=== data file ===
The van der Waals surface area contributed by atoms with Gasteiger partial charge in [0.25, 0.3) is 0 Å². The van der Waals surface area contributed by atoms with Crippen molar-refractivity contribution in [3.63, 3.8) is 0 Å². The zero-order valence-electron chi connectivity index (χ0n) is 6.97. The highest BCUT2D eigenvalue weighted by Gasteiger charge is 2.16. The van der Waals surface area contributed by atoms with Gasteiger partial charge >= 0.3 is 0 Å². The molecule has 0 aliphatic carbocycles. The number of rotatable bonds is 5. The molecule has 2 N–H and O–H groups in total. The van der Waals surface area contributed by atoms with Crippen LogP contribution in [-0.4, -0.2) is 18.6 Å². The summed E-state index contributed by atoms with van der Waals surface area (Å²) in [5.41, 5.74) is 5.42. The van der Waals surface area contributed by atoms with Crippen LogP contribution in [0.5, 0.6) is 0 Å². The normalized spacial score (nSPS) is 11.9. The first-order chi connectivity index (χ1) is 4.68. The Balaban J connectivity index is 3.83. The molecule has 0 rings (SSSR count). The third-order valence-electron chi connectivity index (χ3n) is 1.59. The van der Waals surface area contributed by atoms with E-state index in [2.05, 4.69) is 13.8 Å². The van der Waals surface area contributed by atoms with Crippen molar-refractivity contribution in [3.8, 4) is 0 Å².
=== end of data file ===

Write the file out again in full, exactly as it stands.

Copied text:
The van der Waals surface area contributed by atoms with Gasteiger partial charge in [0.25, 0.3) is 0 Å². The van der Waals surface area contributed by atoms with Crippen molar-refractivity contribution in [3.63, 3.8) is 0 Å². The zero-order valence-electron chi connectivity index (χ0n) is 6.97. The highest BCUT2D eigenvalue weighted by Gasteiger charge is 2.16. The van der Waals surface area contributed by atoms with Gasteiger partial charge >= 0.3 is 0 Å². The molecule has 0 aliphatic carbocycles. The number of rotatable bonds is 5. The molecule has 2 N–H and O–H groups in total. The van der Waals surface area contributed by atoms with Crippen LogP contribution in [-0.4, -0.2) is 18.6 Å². The summed E-state index contributed by atoms with van der Waals surface area (Å²) in [5.41, 5.74) is 5.42. The van der Waals surface area contributed by atoms with Crippen LogP contribution in [0.5, 0.6) is 0 Å². The normalized spacial score (nSPS) is 11.9. The first-order chi connectivity index (χ1) is 4.68. The Balaban J connectivity index is 3.83. The molecule has 0 rings (SSSR count). The third-order valence-electron chi connectivity index (χ3n) is 1.59. The van der Waals surface area contributed by atoms with E-state index in [2.05, 4.69) is 13.8 Å². The van der Waals surface area contributed by atoms with Crippen molar-refractivity contribution in [3.8, 4) is 0 Å².